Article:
OK, one more to wrap up my series on the importance of generating your OWN leads. In the previous two posts, we discussed some big reasons to start building a channel for generating internet leads internally (driving free inbound phone calls, and generating a more targeted lead for more profit). This time we are going to talk about the “B word.”
Using your brand. First let me be specific here: by “brand” I mean what makes you a better choice for the consumer than your competition. I am not talking about promoting nebulous tag lines, color schemes, or building name recognition. Lead generation is for generating sales – period. It is critical that you do not sacrifice direct response principals that are proven to work in an attempt to promote brand elements that will not influence consumers to take action now. Specifically, by “brand” what I am talking about are the elements that are unique to your company and can convey the positive customer experience you have already built with your client base.
- Real testimonials. The FTC has disallowed fake or general testimonials in advertising, which means that only advertisers that work directly with consumers can use them. Consult the guidelines on this, but actual testimonials specific to your company can add credibility and improve conversions considerably.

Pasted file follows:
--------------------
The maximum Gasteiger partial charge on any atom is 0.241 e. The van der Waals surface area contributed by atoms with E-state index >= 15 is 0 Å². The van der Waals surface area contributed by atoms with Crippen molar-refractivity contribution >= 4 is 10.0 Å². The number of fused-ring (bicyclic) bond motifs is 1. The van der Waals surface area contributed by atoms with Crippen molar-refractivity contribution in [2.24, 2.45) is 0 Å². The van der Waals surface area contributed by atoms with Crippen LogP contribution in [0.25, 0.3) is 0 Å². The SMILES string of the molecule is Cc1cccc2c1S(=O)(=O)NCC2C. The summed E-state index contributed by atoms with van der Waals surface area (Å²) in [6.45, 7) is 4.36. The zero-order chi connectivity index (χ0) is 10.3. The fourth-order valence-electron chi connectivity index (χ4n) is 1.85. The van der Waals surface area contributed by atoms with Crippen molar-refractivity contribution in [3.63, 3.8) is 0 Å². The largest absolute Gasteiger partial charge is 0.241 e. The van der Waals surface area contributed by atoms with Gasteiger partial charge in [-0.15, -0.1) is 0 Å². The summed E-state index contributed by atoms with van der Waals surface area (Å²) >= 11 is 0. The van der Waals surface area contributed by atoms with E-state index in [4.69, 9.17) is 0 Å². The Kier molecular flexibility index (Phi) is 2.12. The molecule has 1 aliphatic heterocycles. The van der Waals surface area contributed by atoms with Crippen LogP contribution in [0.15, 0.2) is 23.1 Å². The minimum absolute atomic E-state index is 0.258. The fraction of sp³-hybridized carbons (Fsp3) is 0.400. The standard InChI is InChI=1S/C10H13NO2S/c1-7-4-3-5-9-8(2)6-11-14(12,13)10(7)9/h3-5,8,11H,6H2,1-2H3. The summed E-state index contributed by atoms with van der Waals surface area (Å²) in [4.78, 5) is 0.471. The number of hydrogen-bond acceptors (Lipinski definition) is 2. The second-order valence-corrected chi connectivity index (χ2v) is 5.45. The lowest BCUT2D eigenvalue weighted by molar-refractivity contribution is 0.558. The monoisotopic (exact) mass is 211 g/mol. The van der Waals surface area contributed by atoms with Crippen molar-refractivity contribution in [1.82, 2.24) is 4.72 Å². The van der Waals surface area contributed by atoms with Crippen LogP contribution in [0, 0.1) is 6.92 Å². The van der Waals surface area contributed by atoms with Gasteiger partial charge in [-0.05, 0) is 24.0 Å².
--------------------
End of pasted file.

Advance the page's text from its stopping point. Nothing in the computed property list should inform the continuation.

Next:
- Third party verification. This could be your BBB accreditation, any awards you have won, any associations you belong too, etc. Icons and logos from these sources used on the landing page send a signal to the consumer that you are established and trustworthy.
- Information specific to your organization. If you have a big number of clients, or have transacted a large dollar amount, or something similar, this can be powerful information for consumers trying to discern the difference between all the services they are researching at the moment.
- Your phone number (see my post “1 Big Reason to Start Generating Leads Internally”). Having your phone number on the page seems simple enough, but many lead generation sites don’t have one. It will not only drive “free” calls to you, but will also add some credibility vs. sites that are lacking a call-in number.
Although I stress not trying to use your lead generation campaign as a way to build your brand, you can certainly stay within your brand elements such as colors and fonts. Also, branding is about customer experience, and what better way to generate positive customer experience than generating more customers? And as I always say, if you are not set up to generate leads internally because of technical and/or media buying resources, but still want to take advantage of benefits, maybe consult an online direct response agency (like us).
Yes, shameless plug. But as a direct response marketer I just couldn’t help myself!
Last time, I wrote about one big reason to start generating more leads yourself: driving “free” inbound calls. Now, in this article, we will look at another big one: targeting to your key demographic. This results in, yup, more profit. I have sold leads for 15 years, and there are definitely big advantages to buying leads from lead generation companies, such as cost and the ability to scale quickly. But here is one advantage that generating internally can give you.